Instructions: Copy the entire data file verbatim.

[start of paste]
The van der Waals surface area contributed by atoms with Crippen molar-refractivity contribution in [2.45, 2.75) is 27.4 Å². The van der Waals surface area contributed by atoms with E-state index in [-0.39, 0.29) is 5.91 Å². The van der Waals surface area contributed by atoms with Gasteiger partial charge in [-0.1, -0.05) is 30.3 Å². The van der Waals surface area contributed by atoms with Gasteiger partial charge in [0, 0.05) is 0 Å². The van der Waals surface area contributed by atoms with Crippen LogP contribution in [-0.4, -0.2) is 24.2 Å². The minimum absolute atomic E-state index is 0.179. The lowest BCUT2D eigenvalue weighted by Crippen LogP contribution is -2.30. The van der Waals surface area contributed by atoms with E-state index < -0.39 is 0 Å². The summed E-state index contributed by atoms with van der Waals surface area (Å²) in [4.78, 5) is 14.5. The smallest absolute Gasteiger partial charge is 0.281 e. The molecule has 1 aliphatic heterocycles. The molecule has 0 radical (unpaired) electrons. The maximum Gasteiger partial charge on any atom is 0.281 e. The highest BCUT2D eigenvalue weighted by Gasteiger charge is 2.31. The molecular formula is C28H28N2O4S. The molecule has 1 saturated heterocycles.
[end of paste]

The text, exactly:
The van der Waals surface area contributed by atoms with Crippen molar-refractivity contribution in [2.45, 2.75) is 27.4 Å². The van der Waals surface area contributed by atoms with E-state index in [-0.39, 0.29) is 5.91 Å². The van der Waals surface area contributed by atoms with Gasteiger partial charge in [-0.1, -0.05) is 30.3 Å². The van der Waals surface area contributed by atoms with Gasteiger partial charge in [0, 0.05) is 0 Å². The van der Waals surface area contributed by atoms with Crippen LogP contribution in [-0.4, -0.2) is 24.2 Å². The minimum absolute atomic E-state index is 0.179. The lowest BCUT2D eigenvalue weighted by Crippen LogP contribution is -2.30. The van der Waals surface area contributed by atoms with E-state index < -0.39 is 0 Å². The summed E-state index contributed by atoms with van der Waals surface area (Å²) in [4.78, 5) is 14.5. The smallest absolute Gasteiger partial charge is 0.281 e. The molecule has 1 aliphatic heterocycles. The molecule has 0 radical (unpaired) electrons. The maximum Gasteiger partial charge on any atom is 0.281 e. The highest BCUT2D eigenvalue weighted by Gasteiger charge is 2.31. The molecular formula is C28H28N2O4S. The molecule has 1 saturated heterocycles.